Arcadia Data's proprietary GCDO() aggregate functions returns the croup concatenation, distinct and ordered.

An acronym for 'Group Concatenate with Distinct and Order', this aggregate function returns a single string produced by:

  1. sorting values for each row of the result set in alphabetic order
  2. removing duplicates
  3. concatenating the results

The separator is a comma, followed by a space.


GCDO([ALL] expression)

Returns: String

Usage Notes and Restrictions

  • The gcdo() function operates on columns with data type STRING. To use it with a numeric column, cast the column value to STRING. See Example 1.
  • By default, gcdo() returns a single string for the entire result set. To include other columns or values in the result set, or to produce multiple concatenated strings for subsets of rows, include a GROUP BY clause in the query. See Example 2.
  • While concat() and concat_ws() concatenate the values of multiple columns within the same row, gcdo() joins together values from different rows.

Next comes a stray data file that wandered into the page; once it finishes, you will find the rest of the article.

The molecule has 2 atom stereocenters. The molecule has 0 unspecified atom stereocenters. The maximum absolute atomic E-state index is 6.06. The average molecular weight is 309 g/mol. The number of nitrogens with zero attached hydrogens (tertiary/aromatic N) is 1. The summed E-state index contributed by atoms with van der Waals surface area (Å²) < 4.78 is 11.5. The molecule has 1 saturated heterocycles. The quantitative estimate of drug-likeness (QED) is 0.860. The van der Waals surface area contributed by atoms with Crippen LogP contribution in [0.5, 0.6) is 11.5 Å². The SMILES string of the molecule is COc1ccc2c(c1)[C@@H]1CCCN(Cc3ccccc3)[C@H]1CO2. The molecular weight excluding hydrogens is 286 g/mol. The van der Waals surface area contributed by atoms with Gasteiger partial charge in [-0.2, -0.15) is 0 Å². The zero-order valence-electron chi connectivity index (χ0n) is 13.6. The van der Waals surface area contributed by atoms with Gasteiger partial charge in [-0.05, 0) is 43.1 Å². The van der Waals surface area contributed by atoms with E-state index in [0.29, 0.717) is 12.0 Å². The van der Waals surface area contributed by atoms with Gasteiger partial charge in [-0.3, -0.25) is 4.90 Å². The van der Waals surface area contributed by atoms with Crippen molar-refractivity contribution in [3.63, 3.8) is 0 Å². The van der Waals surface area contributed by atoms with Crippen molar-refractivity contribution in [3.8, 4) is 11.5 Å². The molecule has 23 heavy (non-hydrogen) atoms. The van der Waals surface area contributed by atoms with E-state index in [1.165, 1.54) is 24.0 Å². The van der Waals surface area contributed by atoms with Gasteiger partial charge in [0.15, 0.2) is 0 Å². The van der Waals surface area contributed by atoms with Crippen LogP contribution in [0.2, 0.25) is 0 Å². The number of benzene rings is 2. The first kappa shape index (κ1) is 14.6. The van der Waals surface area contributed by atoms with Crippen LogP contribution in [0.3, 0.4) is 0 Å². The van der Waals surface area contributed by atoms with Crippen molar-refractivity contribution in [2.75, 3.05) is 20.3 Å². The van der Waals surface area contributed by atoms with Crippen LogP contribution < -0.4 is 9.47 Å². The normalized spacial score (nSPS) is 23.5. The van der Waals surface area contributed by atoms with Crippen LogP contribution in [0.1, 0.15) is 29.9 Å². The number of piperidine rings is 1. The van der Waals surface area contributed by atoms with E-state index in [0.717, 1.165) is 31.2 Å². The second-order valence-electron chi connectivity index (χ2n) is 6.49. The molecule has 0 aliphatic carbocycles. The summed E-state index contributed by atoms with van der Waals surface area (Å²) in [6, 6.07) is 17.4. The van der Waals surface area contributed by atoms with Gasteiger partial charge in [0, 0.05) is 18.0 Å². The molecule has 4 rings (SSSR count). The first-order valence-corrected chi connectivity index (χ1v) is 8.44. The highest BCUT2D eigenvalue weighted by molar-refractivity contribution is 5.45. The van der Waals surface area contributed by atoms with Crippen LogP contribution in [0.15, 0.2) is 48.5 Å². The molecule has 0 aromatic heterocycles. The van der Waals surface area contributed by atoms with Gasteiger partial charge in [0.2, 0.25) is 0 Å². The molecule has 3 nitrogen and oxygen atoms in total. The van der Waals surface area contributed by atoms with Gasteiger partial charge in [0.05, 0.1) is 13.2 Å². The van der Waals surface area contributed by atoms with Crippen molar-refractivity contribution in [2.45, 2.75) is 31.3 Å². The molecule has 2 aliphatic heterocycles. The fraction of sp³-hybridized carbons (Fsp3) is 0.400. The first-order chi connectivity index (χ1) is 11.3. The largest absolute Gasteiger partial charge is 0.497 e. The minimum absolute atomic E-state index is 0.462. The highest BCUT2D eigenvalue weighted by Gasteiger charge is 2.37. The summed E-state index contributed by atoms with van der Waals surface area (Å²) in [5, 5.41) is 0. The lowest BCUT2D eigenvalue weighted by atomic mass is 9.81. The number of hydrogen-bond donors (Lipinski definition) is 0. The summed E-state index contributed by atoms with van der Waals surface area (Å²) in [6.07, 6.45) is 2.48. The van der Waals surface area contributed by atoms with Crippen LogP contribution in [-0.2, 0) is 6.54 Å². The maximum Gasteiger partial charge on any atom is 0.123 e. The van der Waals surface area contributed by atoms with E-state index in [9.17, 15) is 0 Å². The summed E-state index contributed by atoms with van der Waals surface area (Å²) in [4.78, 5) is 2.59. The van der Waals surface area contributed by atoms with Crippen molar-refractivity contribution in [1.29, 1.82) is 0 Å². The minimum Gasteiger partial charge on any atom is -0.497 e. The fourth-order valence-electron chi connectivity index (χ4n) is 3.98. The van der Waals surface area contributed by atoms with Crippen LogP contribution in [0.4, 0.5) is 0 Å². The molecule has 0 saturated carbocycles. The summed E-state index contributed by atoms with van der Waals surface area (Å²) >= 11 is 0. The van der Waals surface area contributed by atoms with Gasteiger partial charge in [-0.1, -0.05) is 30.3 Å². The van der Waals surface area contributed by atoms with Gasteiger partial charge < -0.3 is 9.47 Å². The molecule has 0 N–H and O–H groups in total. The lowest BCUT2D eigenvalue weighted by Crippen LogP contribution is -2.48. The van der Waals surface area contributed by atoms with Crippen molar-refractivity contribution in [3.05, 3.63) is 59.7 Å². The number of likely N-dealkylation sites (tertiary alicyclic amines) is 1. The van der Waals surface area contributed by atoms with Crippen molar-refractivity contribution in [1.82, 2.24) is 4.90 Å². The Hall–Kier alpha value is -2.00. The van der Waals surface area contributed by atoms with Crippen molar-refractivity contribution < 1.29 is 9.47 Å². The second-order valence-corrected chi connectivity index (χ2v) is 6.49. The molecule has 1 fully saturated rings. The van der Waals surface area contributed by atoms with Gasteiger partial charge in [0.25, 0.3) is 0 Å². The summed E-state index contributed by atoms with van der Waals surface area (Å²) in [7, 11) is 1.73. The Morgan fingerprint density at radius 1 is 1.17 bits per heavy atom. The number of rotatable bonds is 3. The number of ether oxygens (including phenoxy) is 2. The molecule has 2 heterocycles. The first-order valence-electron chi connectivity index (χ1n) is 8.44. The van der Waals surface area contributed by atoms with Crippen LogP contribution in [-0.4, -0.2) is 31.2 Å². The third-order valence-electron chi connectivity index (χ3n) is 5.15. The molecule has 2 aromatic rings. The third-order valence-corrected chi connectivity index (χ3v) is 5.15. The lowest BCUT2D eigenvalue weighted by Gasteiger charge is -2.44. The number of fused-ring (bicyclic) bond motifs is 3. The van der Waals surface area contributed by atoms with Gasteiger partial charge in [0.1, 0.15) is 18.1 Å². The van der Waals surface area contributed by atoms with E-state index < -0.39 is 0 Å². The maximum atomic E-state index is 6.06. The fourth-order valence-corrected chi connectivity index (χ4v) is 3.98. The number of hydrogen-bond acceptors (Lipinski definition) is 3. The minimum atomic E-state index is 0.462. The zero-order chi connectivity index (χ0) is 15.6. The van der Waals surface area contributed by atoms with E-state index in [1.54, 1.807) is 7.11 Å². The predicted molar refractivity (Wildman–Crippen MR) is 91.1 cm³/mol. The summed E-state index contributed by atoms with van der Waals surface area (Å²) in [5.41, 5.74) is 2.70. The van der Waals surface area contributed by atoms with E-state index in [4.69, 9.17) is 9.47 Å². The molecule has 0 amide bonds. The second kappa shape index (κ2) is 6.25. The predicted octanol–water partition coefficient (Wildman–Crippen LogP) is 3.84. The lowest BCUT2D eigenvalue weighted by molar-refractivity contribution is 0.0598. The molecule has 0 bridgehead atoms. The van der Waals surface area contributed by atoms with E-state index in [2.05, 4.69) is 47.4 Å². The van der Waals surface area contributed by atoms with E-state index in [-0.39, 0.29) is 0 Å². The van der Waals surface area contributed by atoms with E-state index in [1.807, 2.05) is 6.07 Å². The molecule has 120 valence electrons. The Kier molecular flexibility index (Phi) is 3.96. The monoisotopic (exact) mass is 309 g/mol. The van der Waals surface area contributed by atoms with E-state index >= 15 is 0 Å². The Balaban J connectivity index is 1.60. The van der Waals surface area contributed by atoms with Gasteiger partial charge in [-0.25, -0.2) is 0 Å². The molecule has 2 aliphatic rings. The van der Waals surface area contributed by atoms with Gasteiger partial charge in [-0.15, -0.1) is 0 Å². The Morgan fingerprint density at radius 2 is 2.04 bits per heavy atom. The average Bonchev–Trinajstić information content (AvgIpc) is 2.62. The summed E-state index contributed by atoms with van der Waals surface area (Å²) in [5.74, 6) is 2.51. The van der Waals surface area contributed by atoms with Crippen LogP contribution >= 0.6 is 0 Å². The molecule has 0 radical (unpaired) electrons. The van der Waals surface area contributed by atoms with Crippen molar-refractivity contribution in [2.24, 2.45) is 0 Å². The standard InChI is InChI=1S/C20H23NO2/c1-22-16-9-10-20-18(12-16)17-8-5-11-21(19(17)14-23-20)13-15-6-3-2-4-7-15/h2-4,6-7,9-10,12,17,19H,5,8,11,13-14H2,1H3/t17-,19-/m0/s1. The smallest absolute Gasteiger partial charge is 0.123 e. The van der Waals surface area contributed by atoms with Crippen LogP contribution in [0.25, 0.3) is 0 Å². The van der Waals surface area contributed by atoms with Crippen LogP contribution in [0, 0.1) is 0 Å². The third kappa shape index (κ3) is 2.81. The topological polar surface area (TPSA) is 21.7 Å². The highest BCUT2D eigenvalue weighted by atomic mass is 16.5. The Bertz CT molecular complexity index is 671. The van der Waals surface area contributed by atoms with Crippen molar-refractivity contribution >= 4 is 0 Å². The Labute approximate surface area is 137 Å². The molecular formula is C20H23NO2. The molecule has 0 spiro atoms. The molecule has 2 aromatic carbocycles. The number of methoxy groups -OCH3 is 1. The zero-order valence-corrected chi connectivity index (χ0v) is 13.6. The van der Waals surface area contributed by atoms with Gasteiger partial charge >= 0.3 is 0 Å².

• The DISTINCT operator cannot be used in the argument of gcdo().
  • The gcdo() function does not support the OVER clause, and therefore it cannot be used as an analytic function.

Example: GDCO() with Numeric Value Cast to String

You can call the function directly on a STRING column. To use it with a numeric column, first cast the value to STRING.

[localhost:21000] > create table t1 (x int, s string); 
[localhost:21000] > insert into t1 values 
  (1, "one"), (3, "three"), (2, "two"), (1, "one"), (3, "tres"); 
[localhost:21000] > select gcdo(s) from t1;
Query: select gcdo(s) from t1
| gcdo(s)               |
| one, three, tres, two |
[localhost:21000] > select gcdo(cast(x as string)) from t1;
Query: select gcdo(cast(x as string)) from t1
| gcdo(CAST(x AS STRING)) |
| 1, 2, 3                 |
Fetched 1 row(s) in 0.51s

Example: GDCO() with GROUP BY Clause

Including a GROUP BY clause generates a different concatenated result for each group in the result set. In this example, value 'one' occurs repeatedly in string s, so gcdo() removes the duplicate value. The GROUP BY x expression sees two distinct values for '3', and reports them both, alphabetically ordered.

select x, gcdo(s) from t1 group by x;
Query: select x, gcdo(s) from t1 group by x
| x | gcdo(s)     |
| 2 | two         |
| 1 | one         |
| 3 | three, tres |